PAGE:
Attorney General William Barr has followed through on a campaign promise of President Trump, directing the federal government to resume capital punishment for the first time in over 15 years.
Barr also directed the Federal Bureau of Prisons to schedule the execution of five inmates currently sitting on death row.
Those individuals – “five death-row inmates convicted of murdering, and in some cases torturing and raping, the most vulnerable in our society — children and the elderly” – are to be scheduled for punishment in December or January.
The attorney general has argued for quite some time in favor of the death penalty. In 1991, he wrote a New York Times op-ed column stating, “we need a death penalty to deter and punish the most heinous Federal crimes such as terrorist killings” and to “send a message to drug dealers and gangs.”
Looks like they’re about to get that message.
NEW: Attorney General Barr says U.S. will resume capital punishment. He directs executions to be scheduled for five death-row inmates.
— Greg Stohr (@GregStohr) July 25, 2019
Justice For The Victims Families
One of the inmates scheduled for execution is Daniel Lewis Lee, a white supremacist convicted in May of 1999 for heinously murdering a family of three, including an eight-year-old girl.
It will be interesting to see how Democrats develop their talking points around a supposedly racist administration doling out punishment for a white supremacist that his predecessors failed to do.
In a statement on the capital punishment reinstatement, Barr said:
Under administrations of both parties, the Department of Justice has sought the death penalty against the worst criminals, including these five murderers, each of whom was convicted by a jury of his peers after a full and fair proceeding. The Justice Department upholds the rule of law—and we owe it to the victims and their families to carry forward the sentence imposed by our justice system.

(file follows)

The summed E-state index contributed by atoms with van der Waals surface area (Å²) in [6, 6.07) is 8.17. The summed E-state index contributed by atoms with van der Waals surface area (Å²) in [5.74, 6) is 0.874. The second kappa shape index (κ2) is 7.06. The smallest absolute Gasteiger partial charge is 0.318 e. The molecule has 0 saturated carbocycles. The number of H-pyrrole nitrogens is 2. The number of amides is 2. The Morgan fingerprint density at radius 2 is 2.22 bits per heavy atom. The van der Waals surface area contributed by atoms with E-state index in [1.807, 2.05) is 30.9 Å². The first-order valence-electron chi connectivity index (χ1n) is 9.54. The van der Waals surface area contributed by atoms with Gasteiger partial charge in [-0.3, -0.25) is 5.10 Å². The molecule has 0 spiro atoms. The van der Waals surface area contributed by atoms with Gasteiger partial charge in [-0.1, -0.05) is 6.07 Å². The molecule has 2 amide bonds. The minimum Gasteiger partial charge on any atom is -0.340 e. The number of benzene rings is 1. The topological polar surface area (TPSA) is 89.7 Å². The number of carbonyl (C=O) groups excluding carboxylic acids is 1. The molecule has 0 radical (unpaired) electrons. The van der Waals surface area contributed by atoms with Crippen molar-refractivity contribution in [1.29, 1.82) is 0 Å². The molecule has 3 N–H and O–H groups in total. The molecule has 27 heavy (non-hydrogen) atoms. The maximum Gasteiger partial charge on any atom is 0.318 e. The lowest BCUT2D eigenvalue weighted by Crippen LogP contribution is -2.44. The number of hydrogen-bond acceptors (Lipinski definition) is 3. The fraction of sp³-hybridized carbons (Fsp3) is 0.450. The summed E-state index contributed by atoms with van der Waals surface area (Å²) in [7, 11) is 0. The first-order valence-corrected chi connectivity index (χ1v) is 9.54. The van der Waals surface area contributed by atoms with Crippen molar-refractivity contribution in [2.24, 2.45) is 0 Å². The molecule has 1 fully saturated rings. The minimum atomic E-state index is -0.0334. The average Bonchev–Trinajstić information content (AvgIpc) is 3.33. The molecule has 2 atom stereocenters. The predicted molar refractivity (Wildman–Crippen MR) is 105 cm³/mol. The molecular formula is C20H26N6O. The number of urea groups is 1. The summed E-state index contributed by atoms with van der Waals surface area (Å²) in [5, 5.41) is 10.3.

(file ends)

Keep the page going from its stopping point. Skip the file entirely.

Some have argued that institution of the death penalty is not an effective deterrent to violent crime. Others have suggested that its effectiveness as such is less important than the need to simply punish a violent criminal because they should die for their crimes.
President Trump is a strong proponent of capital punishment, advocating for the death penalty for individuals that murder police officers.
“One of the first things I’d do in terms of executive orders, if I win, will be to sign a strong, strong statement that will go out to the country, out to the world, that anybody killing a policeman, a policewoman, a police officer, anybody killing a police officer: Death penalty is going to happen, okay?” Trump said.
Speaking at a National Peace Officers’ Memorial Service last year, Trump renewed that call for the death penalty to be served as punishment for those found guilty of killing a police officer.
“We’re not going to let bad things happen to our police,” President Trump says. “We believe criminals who kill our police should get the death penalty. Bring it forth.” pic.twitter.com/Pyfd3ONDHp
— NBC News (@NBCNews) May 15, 2018
He also suggested the death penalty could deter drug dealers.
“Some countries have a very, very tough penalty, the ultimate penalty,” he analyzed. “By the way, they have much less of a drug problem than we do.”
Trump also half-jokingly suggested traitors such as Bowe Bergdahl should fall victim to the firing squad.
By contrast, Barack Obama’s Justice Department in 2016 refused to seek the death penalty for Ahmed Abu Khattala, a man designated by the United States government as a terrorist and whom prosecutors accused of leading the terrorist attacks in Benghazi, Libya that resulted in the deaths of four Americans.
Read more at the Political Insider